A few years ago, Tokyo-based artist Haroshi, a passionate skater since his early teens, was faced with a common conundrum among his ilk: a growing collection of broken skate decks.
“Purchasing new decks is a never-ending cycle and this was evident by the tower of old decks that were reaching to the ceiling of my room,” he says on his website. “We can’t throw away these decks because they hold sentimental meanings to us. I looked at these unusable decks every day and thought there must be something I can make with these.”
Eight years ago, Haroshi started making sculptures out of the discarded decks -- a skull, his limbs, a life-size moose head, a bear, Mario from Donkey Kong -- with jaw-dropping results. Now some of his most spectacular works are on display in a solo exhibition at the Jonathan Levine Gallery in New York.
Future Primitive Exhibition
The show, “Future Primitive,” also includes several new pieces inspired by the city, such as a series of three 40-ounce bottles, a fire hydrant and an apple.
A series of three pigeons exposes the different sides of his works: One was built through layering skate decks. Another is rendered in colorful mosaic. A third is a duotone of black and wood, and left unfinished.
Also on display is a pair of Nike SB Dunks, commissioned by Nike and modeled after his own used shoes. Haroshi sourced used boards from Nike pro skaters, among them Paul Rodriguez and Eric Koston, and modeled the sculpture after his own heavily worn shoes.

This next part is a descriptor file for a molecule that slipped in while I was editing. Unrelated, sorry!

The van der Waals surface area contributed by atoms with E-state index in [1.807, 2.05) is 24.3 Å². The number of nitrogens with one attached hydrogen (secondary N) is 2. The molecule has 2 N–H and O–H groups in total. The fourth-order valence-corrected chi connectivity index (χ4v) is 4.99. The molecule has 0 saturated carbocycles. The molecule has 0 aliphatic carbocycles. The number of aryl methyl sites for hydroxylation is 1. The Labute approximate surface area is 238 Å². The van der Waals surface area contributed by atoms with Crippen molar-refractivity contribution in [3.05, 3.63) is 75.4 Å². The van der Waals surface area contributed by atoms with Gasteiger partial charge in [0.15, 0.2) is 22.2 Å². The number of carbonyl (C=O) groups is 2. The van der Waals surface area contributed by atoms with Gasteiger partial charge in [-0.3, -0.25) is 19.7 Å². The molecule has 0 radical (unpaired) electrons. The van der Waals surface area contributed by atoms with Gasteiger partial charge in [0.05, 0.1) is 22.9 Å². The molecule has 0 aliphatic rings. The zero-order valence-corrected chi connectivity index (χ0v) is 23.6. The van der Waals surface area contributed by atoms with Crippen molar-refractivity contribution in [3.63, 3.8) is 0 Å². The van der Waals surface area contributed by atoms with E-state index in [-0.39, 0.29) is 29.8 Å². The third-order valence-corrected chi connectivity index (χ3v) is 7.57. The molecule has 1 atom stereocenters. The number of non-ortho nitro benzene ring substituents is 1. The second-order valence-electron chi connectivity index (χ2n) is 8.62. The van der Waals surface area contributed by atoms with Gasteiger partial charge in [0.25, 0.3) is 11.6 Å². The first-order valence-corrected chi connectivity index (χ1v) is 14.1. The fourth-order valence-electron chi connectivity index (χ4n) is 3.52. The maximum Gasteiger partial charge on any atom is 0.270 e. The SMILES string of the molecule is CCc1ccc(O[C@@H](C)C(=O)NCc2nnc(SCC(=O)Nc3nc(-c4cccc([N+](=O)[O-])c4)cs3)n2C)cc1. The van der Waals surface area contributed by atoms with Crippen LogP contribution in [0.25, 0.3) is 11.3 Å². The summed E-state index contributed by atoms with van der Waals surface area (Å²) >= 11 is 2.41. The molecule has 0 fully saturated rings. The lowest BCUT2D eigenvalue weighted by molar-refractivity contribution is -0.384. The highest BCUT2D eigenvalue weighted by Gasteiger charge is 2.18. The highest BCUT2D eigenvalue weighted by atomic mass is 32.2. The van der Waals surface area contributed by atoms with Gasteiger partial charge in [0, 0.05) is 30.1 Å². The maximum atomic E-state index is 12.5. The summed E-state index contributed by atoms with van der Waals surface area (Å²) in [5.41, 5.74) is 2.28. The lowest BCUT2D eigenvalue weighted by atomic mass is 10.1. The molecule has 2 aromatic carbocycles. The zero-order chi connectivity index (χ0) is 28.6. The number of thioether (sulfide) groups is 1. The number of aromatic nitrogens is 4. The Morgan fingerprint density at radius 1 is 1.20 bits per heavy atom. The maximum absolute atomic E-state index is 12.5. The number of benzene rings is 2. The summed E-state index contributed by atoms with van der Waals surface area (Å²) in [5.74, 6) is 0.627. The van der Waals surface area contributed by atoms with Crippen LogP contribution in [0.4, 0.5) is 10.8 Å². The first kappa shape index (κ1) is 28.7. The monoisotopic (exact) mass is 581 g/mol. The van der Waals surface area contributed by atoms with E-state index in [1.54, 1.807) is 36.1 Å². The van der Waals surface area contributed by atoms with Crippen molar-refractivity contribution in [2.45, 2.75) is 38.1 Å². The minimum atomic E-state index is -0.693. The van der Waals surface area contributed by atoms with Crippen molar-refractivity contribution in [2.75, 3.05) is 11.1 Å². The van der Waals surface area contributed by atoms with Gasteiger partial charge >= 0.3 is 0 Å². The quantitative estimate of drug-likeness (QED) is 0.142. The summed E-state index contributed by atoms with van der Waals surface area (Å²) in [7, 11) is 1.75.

“I do get inspiration from skating,” he said in an email. “I feel very happy when I know there is a different world which only skateboarders can see. It can be just a wall with a small angle or normal stairs, but it’s special for us.”
To build his sculptures, Haroshi slices, cuts and cubes skateboard decks, using traditional woodworking tools. He doesn’t paint his sculptures; he meticulously assembles the pieces to create color patterns from the boards’ exposed rails.
It’s a time-consuming process.
“I can’t just stack them up because each skateboard has different concaves,” he said. “It’s very hard to pick the right one up from a bunch of used skateboards.”
He notes that Japanese craftsmen have used the mosaic process to build Buddhas for centuries, in part to reduce weight and conserve material. And for Haroshi, sustainability was another motivation.
“As a skater, I want to take responsibility of reusing skateboards when they were no longer useable,” he explains. “Also, as an artist I want to explore the possibilities of what can be done with skateboards.”
Many of his pieces have incomplete elements that reveal the process behind the sculpture. One thing that Haroshi leaves unseen is a secret metal object that he hides in many of his sculptures. Often it comes from a skateboard, though in a sculpture of an apple it is an iPod. The practice was inspired by a 12th Century master sculptor of Japanese Buddhas, Unkei, who used to place a crystal ball in the position of Buddha’s heart. Haroshi describes his own practice as “giving a soul” to his sculptures.
Future Primitive runs through May 14 at Jonathan Levine Gallery, 529 W. 20th St., New York, NY, jonathanlevinegallery.com.
For more from Richard S. Chang, follow him on Twitter.
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